Profile image
Story Views

Now:
Last Hour:
Last 24 Hours:
Total:

Just Released Video Of Georgia Officers Beating Inmate With A Hammer (WARNING-GRAPHIC VIDEO)

Sunday, September 1, 2013 6:07
% of readers think this story is Fact. Add your two cents.

(Before It's News)

 

 

Forget the billy clubs and night sticks of old, now the guards at the prisons have decided to go the really old fashioned way and beat the inmates with hammer! This graphic video shows the before and after an inmate in Georgia was beaten by guards with a hammer. I would again advise, this isn’t easy to watch.

 

 

These beatings are just as bad, if not worse, than what we are seeing on our streets now. Psychopathic cops with horrible attitudes, being released on US.  When will it be enough? I ask again. How much more as a society, are we willing to be abused and harmed and in some cases, killed?

At the beginning of this video, you hear a prison guard shouting, “”Get down! Just get down! Get down! Get down!” presumably to the other prisoners. That exclamation is followed by, “Oh (inaudible) guy over there with his hands hitting him … and a damn hammer!” The deplorable beatings you’re witnessing occurred on New Year’s Eve, just before midnight, on Dec. 31, 2010. It’s taken two years and nearly eight months for the Georgia Bureau of Investigation to release this video. A very persistent family member of one of the victims finally persuaded them to give it to her, and Rev. Kenneth Glasgow, a strong advocate for justice for prisoners, posted it to YouTube for the world to see.

The family member who retrieved the video describes it as “Georgia inmates being beaten with a hammer-like object while handcuffed,” and she adds: “The Georgia Department of Corrections denies this happened but were caught on tape. The officer responsible was never arrested or reprimanded. The district attorney had the video and never sought charges. “The family is demanding justice for this barbaric, inhumane act. We ask everyone to help by contacting District Attorney Tom Durden at (912) 876-4151.”

 

Kelvin Stevenson, Georgia prisoner beaten with hammer by guards 123110

This photo of Kelvin Stevenson immediately after being beaten by guards with a hammer-like instrument on Dec. 31, 2010, is seen for the first time in the video of the beating finally released this month.

 

“Within the entire GBI (Georgia Bureau of Investigation) file,” says Rev. Glasgow, “no GBI investigative agent or prison official identifies the guard on the video who is clearly beating non-resisting Miguel Jackson and Kelvin Stevenson with the hammer-like object. “If you look closely, you will see a very large man lying on top of Kelvin Stevenson as the other guard batters his head with the hammer. Eye witnesses state that Stevenson was also handcuffed at the time. “For all those who watch this and ask what’s the whole story, first of all ask yourself why no GBI agent or prison official reported this – at least not in the ‘official report’ – when this is their video.

“The family and advocates want justice and humane treatment, the situation investigated, and the officer in that video arrested. “The family is demanding justice for this barbaric, inhumane act. We ask everyone to help by contacting District Attorney Tom Durden at (912) 876-4151.”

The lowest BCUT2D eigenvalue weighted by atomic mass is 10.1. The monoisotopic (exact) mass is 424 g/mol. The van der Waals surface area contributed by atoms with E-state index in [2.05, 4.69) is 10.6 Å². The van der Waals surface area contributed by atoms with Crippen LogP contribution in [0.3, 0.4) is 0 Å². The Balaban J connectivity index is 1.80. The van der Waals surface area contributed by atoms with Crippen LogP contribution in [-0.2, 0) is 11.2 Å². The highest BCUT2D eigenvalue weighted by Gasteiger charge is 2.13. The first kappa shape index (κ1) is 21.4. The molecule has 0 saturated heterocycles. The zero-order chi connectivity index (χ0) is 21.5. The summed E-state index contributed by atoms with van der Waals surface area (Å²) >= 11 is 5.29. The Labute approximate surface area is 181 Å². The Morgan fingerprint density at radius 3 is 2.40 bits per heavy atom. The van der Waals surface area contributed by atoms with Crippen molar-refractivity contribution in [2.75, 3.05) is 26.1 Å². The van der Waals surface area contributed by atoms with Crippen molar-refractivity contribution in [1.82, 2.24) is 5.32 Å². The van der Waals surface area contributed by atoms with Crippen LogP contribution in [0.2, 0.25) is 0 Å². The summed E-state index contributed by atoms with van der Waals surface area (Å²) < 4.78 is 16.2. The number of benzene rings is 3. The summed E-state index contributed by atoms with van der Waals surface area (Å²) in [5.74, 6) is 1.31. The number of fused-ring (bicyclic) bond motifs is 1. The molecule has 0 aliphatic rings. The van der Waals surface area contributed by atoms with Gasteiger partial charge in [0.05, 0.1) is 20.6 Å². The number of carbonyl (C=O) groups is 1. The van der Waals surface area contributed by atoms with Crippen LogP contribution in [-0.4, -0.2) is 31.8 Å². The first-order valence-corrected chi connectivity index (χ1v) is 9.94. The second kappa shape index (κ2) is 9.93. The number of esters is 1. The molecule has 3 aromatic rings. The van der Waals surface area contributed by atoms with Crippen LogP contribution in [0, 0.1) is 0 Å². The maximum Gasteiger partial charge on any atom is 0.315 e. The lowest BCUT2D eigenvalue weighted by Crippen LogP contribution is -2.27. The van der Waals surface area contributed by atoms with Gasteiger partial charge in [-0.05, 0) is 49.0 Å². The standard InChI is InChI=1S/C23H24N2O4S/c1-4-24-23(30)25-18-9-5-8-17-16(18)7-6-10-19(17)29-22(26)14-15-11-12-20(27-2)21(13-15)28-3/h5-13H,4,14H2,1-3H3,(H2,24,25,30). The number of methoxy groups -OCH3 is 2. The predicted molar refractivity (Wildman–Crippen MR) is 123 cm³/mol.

“This is how your loved ones are being treated in Georgia state prisons,” Rev. Glasgow concludes. Why was such fury unleashed on these prisoners?

The 13th Amendment prohibits slavery in the U.S. with one critical exception: “except as a punishment for crime.” And Georgia’s prison system takes that literally. Prisoners in Georgia must provide their labor for free; they work both inside the prison and are hired out to private employers.

On Dec. 9, 2010, in a move described as the “biggest prisoner strike in U.S. history,” thousands of Georgia prisoners across the state refused to leave their cells. “Chief among the prisoners’ demands,” the New York Times reported, “is that they be compensated for jailhouse labor.”

By locking themselves in their cells, Georgia prisoners refused for one day to be slaves. In response, Georgia authorities went to war defending slavery with the fury of the Confederacy.

“In an action which is unprecedented on several levels, Black, Brown and White inmates of Georgia’s notorious state prison system are standing together for a historic one day peaceful strike today, during which they are remaining in their cells, refusing work and other assignments and activities,” wrote Black Agenda Report managing editor Bruce A. Dixon, who lives in Georgia and helped form a committee of prisoner advocates.

“This is a groundbreaking event not only because inmates are standing up for themselves and their own human rights, but because prisoners are setting an example by reaching across racial boundaries which, in prisons, have historically been used to pit oppressed communities against each other,” he wrote on the day of the strike. On Dec. 9, 2010, in a move described as the “biggest prisoner strike in U.S. history,” thousands of Georgia prisoners across the state refused to leave their cells. “Chief among the prisoners’ demands,” the New York Times reported, “is that they be compensated for jailhouse labor.” Even then, retaliation had begun: “We have unconfirmed reports that authorities at Macon State Prison have aggressively responded to the strike by sending tactical squads in to rough up and menace inmates,” Dixon reported.